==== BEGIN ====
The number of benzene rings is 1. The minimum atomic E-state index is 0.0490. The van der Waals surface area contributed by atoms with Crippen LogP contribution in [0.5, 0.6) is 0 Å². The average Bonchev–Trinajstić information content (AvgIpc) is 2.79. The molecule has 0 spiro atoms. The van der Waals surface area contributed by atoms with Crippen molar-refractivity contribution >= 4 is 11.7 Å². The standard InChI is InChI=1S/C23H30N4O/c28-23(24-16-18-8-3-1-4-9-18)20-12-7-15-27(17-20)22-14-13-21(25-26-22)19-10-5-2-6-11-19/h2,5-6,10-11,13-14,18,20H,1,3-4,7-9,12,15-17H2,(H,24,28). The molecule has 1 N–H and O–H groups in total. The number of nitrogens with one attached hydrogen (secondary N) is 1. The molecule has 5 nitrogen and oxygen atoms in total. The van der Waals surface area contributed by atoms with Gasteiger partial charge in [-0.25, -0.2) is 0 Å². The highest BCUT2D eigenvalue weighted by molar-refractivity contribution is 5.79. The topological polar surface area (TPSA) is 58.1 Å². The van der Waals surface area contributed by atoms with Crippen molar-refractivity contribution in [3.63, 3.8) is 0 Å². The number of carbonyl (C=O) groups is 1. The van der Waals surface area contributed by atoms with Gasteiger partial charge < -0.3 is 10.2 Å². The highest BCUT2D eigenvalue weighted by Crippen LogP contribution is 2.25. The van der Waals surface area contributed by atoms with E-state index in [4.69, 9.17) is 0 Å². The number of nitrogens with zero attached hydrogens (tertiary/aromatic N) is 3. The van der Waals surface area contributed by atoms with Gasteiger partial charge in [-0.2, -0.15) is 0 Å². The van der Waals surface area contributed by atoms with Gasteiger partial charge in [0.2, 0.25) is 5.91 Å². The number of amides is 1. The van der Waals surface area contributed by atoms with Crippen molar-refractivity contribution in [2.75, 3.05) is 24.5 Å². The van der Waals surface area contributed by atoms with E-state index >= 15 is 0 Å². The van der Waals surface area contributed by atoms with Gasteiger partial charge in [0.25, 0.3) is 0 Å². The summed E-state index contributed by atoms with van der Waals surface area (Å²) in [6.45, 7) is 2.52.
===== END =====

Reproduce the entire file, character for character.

The number of benzene rings is 1. The minimum atomic E-state index is 0.0490. The van der Waals surface area contributed by atoms with Crippen LogP contribution in [0.5, 0.6) is 0 Å². The average Bonchev–Trinajstić information content (AvgIpc) is 2.79. The molecule has 0 spiro atoms. The van der Waals surface area contributed by atoms with Crippen molar-refractivity contribution >= 4 is 11.7 Å². The standard InChI is InChI=1S/C23H30N4O/c28-23(24-16-18-8-3-1-4-9-18)20-12-7-15-27(17-20)22-14-13-21(25-26-22)19-10-5-2-6-11-19/h2,5-6,10-11,13-14,18,20H,1,3-4,7-9,12,15-17H2,(H,24,28). The molecule has 1 N–H and O–H groups in total. The number of nitrogens with one attached hydrogen (secondary N) is 1. The molecule has 5 nitrogen and oxygen atoms in total. The van der Waals surface area contributed by atoms with Gasteiger partial charge in [-0.25, -0.2) is 0 Å². The highest BCUT2D eigenvalue weighted by molar-refractivity contribution is 5.79. The topological polar surface area (TPSA) is 58.1 Å². The van der Waals surface area contributed by atoms with Crippen molar-refractivity contribution in [3.63, 3.8) is 0 Å². The number of carbonyl (C=O) groups is 1. The van der Waals surface area contributed by atoms with Gasteiger partial charge < -0.3 is 10.2 Å². The highest BCUT2D eigenvalue weighted by Crippen LogP contribution is 2.25. The van der Waals surface area contributed by atoms with E-state index in [4.69, 9.17) is 0 Å². The number of nitrogens with zero attached hydrogens (tertiary/aromatic N) is 3. The van der Waals surface area contributed by atoms with Gasteiger partial charge in [-0.2, -0.15) is 0 Å². The van der Waals surface area contributed by atoms with Gasteiger partial charge in [0.2, 0.25) is 5.91 Å². The number of amides is 1. The van der Waals surface area contributed by atoms with Crippen molar-refractivity contribution in [2.75, 3.05) is 24.5 Å². The van der Waals surface area contributed by atoms with E-state index >= 15 is 0 Å². The van der Waals surface area contributed by atoms with Gasteiger partial charge in [0.25, 0.3) is 0 Å². The summed E-state index contributed by atoms with van der Waals surface area (Å²) in [6.45, 7) is 2.52.